Property tax in NJ
April 11, 2007 10:33 PM   Subscribe

I just bought what was once a very nice house in Maplewood, NJ (Essex County). It has become very rundown and was assessed by our mortgage company at a value of 340,000 in it's current condition. It was a great deal and after a little work will be amazing. Is there a way to have it's taxation rate changed based on the purchase price? Currently, it's very high. Is there somewhere I can go locally to ask about this? Also, anyone know how the property tax cuts will play out in NJ.
posted by Shanachie to Work & Money (6 answers total)
Are you saying you payed less than 340K? If you did then you may have a legit reason to either have the city reassess for tax purposes, or you can apply for an abatement based on an improper assessment. However some city's assess property only every three or four years. Your property value may be based on comps, and not an actual site visit. Two years ago my house was assessed higher than I thought it should be. I applied for an abatement, and got 30k knocked off the value.
posted by Gungho at 4:16 AM on April 12, 2007

It was a great deal and after a little work will be amazing

... at which point it will probably be eligible for a property-tax increase.
posted by foobario at 4:18 AM on April 12, 2007

Contact the tax assessor.
posted by MarkAnd at 4:47 AM on April 12, 2007

Also, anyone know how the property tax cuts will play out in NJ.

This is an interesting topic. The plan being put in place last week seems, on the surface, to help but there are a number of factors which don't bode well for it:

Funding: Similar, if smaller, plans have failed in the past for lack of funding (think Homestead Rebate). The property tax relief in this bill is funded through at least 2008 but not yet beyond.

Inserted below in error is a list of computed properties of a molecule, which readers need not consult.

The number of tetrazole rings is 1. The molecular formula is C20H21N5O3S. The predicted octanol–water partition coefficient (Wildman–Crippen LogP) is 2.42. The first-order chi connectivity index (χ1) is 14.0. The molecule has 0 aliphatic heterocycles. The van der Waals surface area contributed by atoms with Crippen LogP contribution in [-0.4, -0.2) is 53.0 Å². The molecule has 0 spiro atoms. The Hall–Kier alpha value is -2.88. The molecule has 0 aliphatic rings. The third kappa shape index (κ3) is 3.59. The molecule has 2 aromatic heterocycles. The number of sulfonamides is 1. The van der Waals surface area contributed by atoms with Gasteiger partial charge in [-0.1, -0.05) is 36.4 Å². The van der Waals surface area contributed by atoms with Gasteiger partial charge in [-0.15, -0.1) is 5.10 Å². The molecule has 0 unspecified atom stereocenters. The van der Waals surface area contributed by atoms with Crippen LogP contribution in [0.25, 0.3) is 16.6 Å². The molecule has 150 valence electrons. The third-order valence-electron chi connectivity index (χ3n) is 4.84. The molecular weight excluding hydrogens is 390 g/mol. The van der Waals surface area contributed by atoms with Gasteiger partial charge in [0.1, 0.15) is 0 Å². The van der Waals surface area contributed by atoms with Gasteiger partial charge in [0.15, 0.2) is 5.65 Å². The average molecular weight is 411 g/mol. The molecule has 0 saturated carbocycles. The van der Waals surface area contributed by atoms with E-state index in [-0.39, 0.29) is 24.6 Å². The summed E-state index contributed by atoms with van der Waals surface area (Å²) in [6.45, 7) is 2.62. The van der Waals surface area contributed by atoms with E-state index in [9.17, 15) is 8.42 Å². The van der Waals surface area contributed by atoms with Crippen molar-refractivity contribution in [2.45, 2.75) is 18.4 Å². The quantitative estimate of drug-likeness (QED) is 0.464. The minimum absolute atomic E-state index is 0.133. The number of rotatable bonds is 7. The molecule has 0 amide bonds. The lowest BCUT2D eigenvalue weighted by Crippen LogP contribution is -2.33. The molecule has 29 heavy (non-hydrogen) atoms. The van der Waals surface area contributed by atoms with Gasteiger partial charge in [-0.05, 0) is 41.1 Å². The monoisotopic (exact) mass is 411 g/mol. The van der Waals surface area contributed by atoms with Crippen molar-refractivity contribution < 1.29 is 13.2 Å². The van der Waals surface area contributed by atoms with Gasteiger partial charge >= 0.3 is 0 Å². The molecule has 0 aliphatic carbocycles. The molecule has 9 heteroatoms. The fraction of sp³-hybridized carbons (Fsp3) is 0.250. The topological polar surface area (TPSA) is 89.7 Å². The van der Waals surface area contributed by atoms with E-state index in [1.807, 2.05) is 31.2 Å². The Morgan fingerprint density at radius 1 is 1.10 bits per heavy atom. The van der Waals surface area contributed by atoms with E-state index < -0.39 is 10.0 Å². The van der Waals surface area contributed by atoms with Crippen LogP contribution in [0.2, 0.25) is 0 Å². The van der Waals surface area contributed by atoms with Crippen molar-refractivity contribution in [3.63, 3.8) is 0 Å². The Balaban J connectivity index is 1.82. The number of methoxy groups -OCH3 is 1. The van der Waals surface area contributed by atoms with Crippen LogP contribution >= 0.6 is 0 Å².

Scalar effect: NJ Property taxes have gone up over 30% in the last five years (news programs and editorials like to quite around 35-36%). This relief program is a 20% rebate. Will we be able to do this (cumulatively) again in another 5 years? Assuming continued even growth in both tax rates and rebate programs you're still not going to realize a net reduction.

Dueling Taxers: When you're taxed by two bodies, there is no such thing as tax cut by one that will not be recognized and monetized by the other . . . Municipalities are not dumb. They will eventually raise local taxes to wipe out the rebate. In fact, because the rebate is graduated and clearly defined in advance townships may even begin planning their tax hikes NOW based on last years tax data. You cannot fix a local issue with state money UNLESS the state and local tax rates are somehow in sync. One will always adjust to take advantage of the other and this financial gauge-chasing will only delay the gradual but inevitable hosing of the taxpayer.

Finally, I hate to say this but Maplewood is such a nightmare taxation-wise. I grew up near Plainfield, which in some ways is very similar. Both were (a long time ago) 'summer home' destinations for the rich. Both now have large areas in 'disrepair.' As such they are filled with awesome, cheap, dilapidated Victorian houses begging to be made pretty again. Hard work and investment will make them nice again, but their owners are in for a rude awakening. By leeching off of you, the entrepreneur, the town has created a life support system for the trash neighborhoods. You will be taxed out the ASS to support programs (tax abatement, 'free enterprise' zones) aimed at revitalizing the rest of the town.

Good luck to you and stay the hell out of Irvington :).
posted by datacenter refugee at 6:57 AM on April 12, 2007

You will be receiving unsolicited letters from attorneys offering to help you with this, but you can plead your case yourself to the tax assessor, especially if you paid less than the assessed value.
posted by caddis at 8:31 AM on April 12, 2007

I don't know how it works where you live, but wrote the tax assessment office and pleaded my case. They called me up a month or two later. After about 15 minutes, they actually gave me the full deduction I'd requested. However, I have to go through the process last year, as they insisted that I had probably already fixed up the home since moving in. (Why is the assumption that everyone does this?!)
posted by acoutu at 9:15 AM on April 12, 2007

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